h-Bar Consultant’s expert team can only add value to the growing QC ecosystem. We wait to see their effect on the landscape and hope they can change it for the better.
6) JSR Corporation: Public
Incorporated in 1957, JSR Corporation, originally Japan Synthetic Rubber Co., Ltd, is a Tokyo-based multinational that ‘provide[s] products with a global top-level market share such as lithography materials, advanced electronic materials and liquid crystal display (LCD) materials.’
With factories around the world, JSR Corporation has a proven track record in its industry. As far as QC goes, the corporation Advanced Technology Initiative, with projects in AI, VR, IoT, also includes a 2017 deal with the IBM Q Network, when JSR became one of the American tech giant’s first clients.
We create value through materials to enrich society, people and the environment
— JSR Corporation
7) QuantumCTek: Private
QuantumCTek is a Chinese initiative out of Heifei City, and is a spin-out from a quantum physics research group at the Hefei National Laboratory for Physical Science (HFNL) and University of Science and Technology of China (USTC). Specializing in network security products that use quantum technology as its foundation, the startup designs and produces modern communication systems for government operations and the financial sector.
Quantum Secures Every Bit
QuantumCTek’s Chairman of the Board of Directors is Cheng-Zhi Peng, a professor at the University of Science and Technology of China. Cheng-Zhi Peng has many papers in publications such as the prestigious Nature, so he has proven expertise in his field. His most famous paper to date, ‘100 km free-space quantum teleportation and entanglement distribution’, was selected in 2012 for the “Feature of the Year” in Nature.
8) Quintessence Labs: Private
Another Australian company founded in the country’s capital Canberra in 2008 is Quintessence Labs, whose business is in data protection by using the power of quantum information systems.
We push the boundaries of what’s possible in data security, so you can push boundaries of your own
— Quintessence Labs
A leader in the industry, the company offers products and solutions in several areas which include:
— qStream™ Quantum Random Number Generator
— qRand™ Quantum Entropy Enhancer
— qCrypt™ Encryption Key and Policy Manager
— qClient™ Software Development Kit
— qOptica™Quantum Key Distribution
— qProtect™ Virtual Zeroization
To find out more about these exciting innovations, I recommend heading on over to the detailed and professionally set up website.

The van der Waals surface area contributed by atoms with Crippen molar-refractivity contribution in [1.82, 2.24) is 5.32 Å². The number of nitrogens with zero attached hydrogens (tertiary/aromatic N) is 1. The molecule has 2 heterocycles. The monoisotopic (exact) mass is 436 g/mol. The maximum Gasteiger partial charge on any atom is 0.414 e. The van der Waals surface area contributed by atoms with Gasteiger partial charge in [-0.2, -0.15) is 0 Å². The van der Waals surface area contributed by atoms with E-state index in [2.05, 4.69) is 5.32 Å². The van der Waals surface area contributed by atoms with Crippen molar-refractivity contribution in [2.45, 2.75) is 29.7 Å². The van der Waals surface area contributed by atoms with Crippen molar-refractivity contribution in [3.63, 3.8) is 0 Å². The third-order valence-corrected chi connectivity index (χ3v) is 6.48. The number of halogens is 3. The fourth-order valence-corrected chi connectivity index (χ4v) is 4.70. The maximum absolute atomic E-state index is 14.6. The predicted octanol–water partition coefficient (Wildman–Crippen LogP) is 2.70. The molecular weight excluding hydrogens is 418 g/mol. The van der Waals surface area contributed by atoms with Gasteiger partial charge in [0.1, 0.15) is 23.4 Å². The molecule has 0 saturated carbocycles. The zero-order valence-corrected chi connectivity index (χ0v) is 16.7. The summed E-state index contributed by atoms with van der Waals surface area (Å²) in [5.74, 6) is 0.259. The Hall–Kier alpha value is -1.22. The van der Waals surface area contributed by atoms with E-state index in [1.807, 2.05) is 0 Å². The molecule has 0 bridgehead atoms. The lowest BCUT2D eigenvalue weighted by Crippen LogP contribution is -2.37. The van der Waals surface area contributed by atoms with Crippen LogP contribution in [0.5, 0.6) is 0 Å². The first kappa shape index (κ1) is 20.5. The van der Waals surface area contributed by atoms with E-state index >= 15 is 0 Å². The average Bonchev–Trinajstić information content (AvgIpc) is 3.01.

The brains behind the company, founder and CEO Vikram Sharma, has a background in quantum cryptography stretching back two decades. Sharma — a Sloan Fellow from Stanford University, as well as holding a Ph.D. in quantum physics from the Australian National University (ANU) — is as well qualified as anybody else in the space.
9) NTT Basic Research Laboratories: Public
NTT Basic Research Laboratories from Tokyo, Japan, though more formally known as the Nippon Telegraph and Telephone Corporation, was founded in 1952 as a government monopoly before becoming a private company in 1985. With over 280,000 employees and revenue figures of ¥11.8 trillion (2018), it is the third-largest telecommunications company in the world.
NTT’s philosophy is
— to create new principles and concepts that allow us to overcome the limitations of current network technologies
— to extend our knowledge of the science and technology that will lead to medium and long-term innovations
NTT believes these principles
will both contribute to the success of NTT’s business and promote advances in science that will ultimately benefit all mankind
The company has a few research groups focussed exclusively on QC and the wider sphere of quantum information science technology. These include the Superconducting Quantum Circuit Research Group, headed by Dr. Shiro Saito, the Quantum Solid State Physics Research Group, which is led by Dr. Koji Muraki, the Quantum Optical State Control Research Group under the stewardship of Dr. Hiroki Takesue, the Theoretical Quantum Physics Research Group, whose group leader is Dr William J. Munro, the Quantum Optical Physics Research Group, orchestrated by Dr. Katsuya Oguri, and finally, the Photonic Nano-Structure Research Group, headed by Dr. Akihiko Shinya.
President and CEO Jun Sawada, has been in charge of all operations since 2018, but more importantly — at least where QC is concerned — is Kazuhiro Gomi, president of the company’s research arm. Only last year, NTT ‘set annual salaries of as much as $1 million (¥108.45 million) for researchers at its labs in Palo Alto, California.’
This just goes to show how serious the company is on beating its competitors in the space to the best technical minds on the planet.
So there you go, ten representatives of startups, mid-level companies and multinationals on the quantum road to discovery. This list, however, is not the end of it: there a quite a few I have not mentioned simply because a list of ten can count no more.
Others, both public and private, are dedicating their time, financial resources and reputations on creating a better world for us with the magic of quantum information science.
Here are a few more to consider:
Mitsubishi Electric (public)
QuNu Labs (private)
Horizon Quantum Computing (private)
Huawei (private, surprisingly!)
Origin Quantum Computing (private)
Quantum Computing & AI Research (QCAR) (private)
Tokyo Quantum Computing (private)